Ankyloglossia (Tongue-tie)

What is Ankyloglossia?

Ankyloglossia (tongue-tie) is a medical condition that is present when a child is born and it prevents the tongue from having a range of motion.  The lingual frenulum, a thick band of tissue, keeps the tongue “tied” to the bottom of the mouth.

It can make it difficult for a child to swallow, speak, and even eat.  It can also cause problems with breast feeding.  Sometimes ankyloglossia does not cause problems and a simple procedure can correct it.

What are the Symptoms of Ankyloglossia?

A child who has ankyloglossia will have a hard time lifting the tongue as high as the upper teeth or even moving the tongue from one side of the mouth to another.  The child will likely be unable to stick the tongue out past the lower front teeth.

See a doctor

You should see a doctor if your baby has trouble breast feeding or if an older child has speech problems.

Ankyloglossia Causes

Doctors are not sure exactly why the lingual frenulum (the band of tissue underneath the tongue that connects it to the floor of the mouth) does not separate like it is supposed to before birth. In some cases they have found genetic factors that contribute to the frenulum staying connected, but there are many other cases where the cause cannot be determined.

Ankyloglossia is a common condition, with millions of children diagnosed every year. It occurs more often in boys than with girls and tends to run in families, but other risk factors are not known for the time being.

How is Ankyloglossia Treated?

Non-surgery treatment

There is a lot of controversy around treatments for ankyloglossia as some professionals like to take a wait and see approach while others like to correct the problem immediately.  Sometimes the lingual frenulum can loosen up as time passes but it can also cause problems over time.

Surgery treatment

Surgery may be recommended if the condition is causing significant problems.  A frenotomy is the simpler of the two options and can be done in a doctor’s office without anesthesia. Sterile scissors are used to snip the frenulum free in a quick procedure that has only minimal discomfort. There is minimal bleeding, if any.  A frenuloplasty is more complicated and is done under anesthesia. Self-absorbing sutures are then used to close the wound.  After a frenuloplasty surgery, tongue exercises may help to increase movement and reduce the possibility of scaring.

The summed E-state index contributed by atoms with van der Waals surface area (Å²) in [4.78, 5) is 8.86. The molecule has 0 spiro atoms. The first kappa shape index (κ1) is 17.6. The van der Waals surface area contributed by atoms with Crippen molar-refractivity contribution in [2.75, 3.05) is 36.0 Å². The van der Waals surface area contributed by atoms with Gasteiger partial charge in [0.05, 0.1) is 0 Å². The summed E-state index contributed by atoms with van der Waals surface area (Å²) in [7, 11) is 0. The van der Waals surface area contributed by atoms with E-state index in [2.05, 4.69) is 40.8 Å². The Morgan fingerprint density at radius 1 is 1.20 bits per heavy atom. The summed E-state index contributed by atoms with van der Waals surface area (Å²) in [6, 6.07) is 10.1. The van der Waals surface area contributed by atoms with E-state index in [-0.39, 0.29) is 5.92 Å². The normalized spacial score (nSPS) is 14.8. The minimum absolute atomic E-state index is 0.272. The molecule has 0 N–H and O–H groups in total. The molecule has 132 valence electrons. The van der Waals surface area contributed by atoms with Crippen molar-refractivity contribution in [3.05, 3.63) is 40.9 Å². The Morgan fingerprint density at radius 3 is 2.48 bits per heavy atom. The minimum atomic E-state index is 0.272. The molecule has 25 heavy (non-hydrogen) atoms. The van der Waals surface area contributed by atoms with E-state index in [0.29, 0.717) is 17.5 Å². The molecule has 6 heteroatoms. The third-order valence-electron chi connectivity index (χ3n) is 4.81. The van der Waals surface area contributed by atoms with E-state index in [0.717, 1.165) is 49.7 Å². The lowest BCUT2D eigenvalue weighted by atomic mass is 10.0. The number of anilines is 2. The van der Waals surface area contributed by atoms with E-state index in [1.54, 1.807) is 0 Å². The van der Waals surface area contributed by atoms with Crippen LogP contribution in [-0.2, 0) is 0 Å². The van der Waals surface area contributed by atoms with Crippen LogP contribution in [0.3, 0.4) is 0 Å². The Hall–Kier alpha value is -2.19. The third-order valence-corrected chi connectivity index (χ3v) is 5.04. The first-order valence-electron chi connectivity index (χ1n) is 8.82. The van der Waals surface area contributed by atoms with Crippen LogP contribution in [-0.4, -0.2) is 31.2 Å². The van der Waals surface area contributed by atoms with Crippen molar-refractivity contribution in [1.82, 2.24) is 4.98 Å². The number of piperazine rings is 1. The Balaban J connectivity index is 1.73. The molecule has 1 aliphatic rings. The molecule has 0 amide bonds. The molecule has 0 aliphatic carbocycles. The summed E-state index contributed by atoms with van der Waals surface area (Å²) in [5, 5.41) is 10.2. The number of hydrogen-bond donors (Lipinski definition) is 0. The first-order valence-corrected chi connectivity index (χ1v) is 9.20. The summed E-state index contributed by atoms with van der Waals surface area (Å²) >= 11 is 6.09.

Ankyloglossia Prevention

This condition is nearly impossible to prevent. There is no way to know for sure the lingual frenulum has not separated from the floor of the mouth the way it is supposed to until after a child is born. Tongue-tie is generally not detected in children or adults unless it starts causing noticeable issues with eating or speaking.

The discussion of prevention in relation to Ankyloglossia is about ways to prevent the issues that can occur as a result of the condition.

Some of the issues that can occur as a result of tongue-tie are:

  • Problems with weight gain in newborns and infants (due to being unable to latch during feeding)
  • Problems for breastfeeding mothers with low milk supply and recurring breast inflammation (in limited cases)
  • Speech impediments (due to interference with the ability to make some sounds)
  • Gingivitis and tooth decay (due to limited range of motion and difficulty in sweeping food debris away from the teeth)

One way to prevent some of the issues that can occur because of tongue-tie is for parents with a family history of the issue to have doctors check for it once their baby is born. Because it may not be detectable until later, they should keep an eye on their child for possible symptoms as they grow.

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Last Reviewed:
October 09, 2016
Last Updated:
November 08, 2017